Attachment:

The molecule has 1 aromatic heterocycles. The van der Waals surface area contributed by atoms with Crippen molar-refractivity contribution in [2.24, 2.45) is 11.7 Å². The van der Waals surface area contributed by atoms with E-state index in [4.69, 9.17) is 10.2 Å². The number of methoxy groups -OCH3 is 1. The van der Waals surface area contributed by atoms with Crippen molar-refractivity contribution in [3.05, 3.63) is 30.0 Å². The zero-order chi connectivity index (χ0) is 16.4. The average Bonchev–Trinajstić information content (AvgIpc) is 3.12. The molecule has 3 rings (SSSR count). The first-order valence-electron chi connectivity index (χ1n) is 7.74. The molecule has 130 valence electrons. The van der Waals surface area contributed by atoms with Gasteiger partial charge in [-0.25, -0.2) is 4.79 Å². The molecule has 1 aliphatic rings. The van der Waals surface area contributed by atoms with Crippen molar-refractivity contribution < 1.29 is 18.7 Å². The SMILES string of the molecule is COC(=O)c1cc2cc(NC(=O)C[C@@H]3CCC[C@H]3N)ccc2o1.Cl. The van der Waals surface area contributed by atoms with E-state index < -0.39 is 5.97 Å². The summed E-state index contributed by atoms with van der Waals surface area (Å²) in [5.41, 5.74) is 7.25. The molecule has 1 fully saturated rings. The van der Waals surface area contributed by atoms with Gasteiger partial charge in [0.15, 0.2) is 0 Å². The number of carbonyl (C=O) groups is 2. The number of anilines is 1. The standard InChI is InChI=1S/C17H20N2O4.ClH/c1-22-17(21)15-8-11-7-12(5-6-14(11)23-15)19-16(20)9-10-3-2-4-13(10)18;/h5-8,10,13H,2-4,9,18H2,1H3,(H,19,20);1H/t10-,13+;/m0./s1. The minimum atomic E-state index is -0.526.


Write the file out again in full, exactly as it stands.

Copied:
The molecule has 1 aromatic heterocycles. The van der Waals surface area contributed by atoms with Crippen molar-refractivity contribution in [2.24, 2.45) is 11.7 Å². The van der Waals surface area contributed by atoms with E-state index in [4.69, 9.17) is 10.2 Å². The number of methoxy groups -OCH3 is 1. The van der Waals surface area contributed by atoms with Crippen molar-refractivity contribution in [3.05, 3.63) is 30.0 Å². The zero-order chi connectivity index (χ0) is 16.4. The average Bonchev–Trinajstić information content (AvgIpc) is 3.12. The molecule has 3 rings (SSSR count). The first-order valence-electron chi connectivity index (χ1n) is 7.74. The molecule has 130 valence electrons. The van der Waals surface area contributed by atoms with Gasteiger partial charge in [-0.25, -0.2) is 4.79 Å². The molecule has 1 aliphatic rings. The van der Waals surface area contributed by atoms with Crippen molar-refractivity contribution < 1.29 is 18.7 Å². The SMILES string of the molecule is COC(=O)c1cc2cc(NC(=O)C[C@@H]3CCC[C@H]3N)ccc2o1.Cl. The van der Waals surface area contributed by atoms with E-state index < -0.39 is 5.97 Å². The summed E-state index contributed by atoms with van der Waals surface area (Å²) in [5.41, 5.74) is 7.25. The molecule has 1 fully saturated rings. The van der Waals surface area contributed by atoms with Gasteiger partial charge in [0.15, 0.2) is 0 Å². The number of carbonyl (C=O) groups is 2. The number of anilines is 1. The standard InChI is InChI=1S/C17H20N2O4.ClH/c1-22-17(21)15-8-11-7-12(5-6-14(11)23-15)19-16(20)9-10-3-2-4-13(10)18;/h5-8,10,13H,2-4,9,18H2,1H3,(H,19,20);1H/t10-,13+;/m0./s1. The minimum atomic E-state index is -0.526.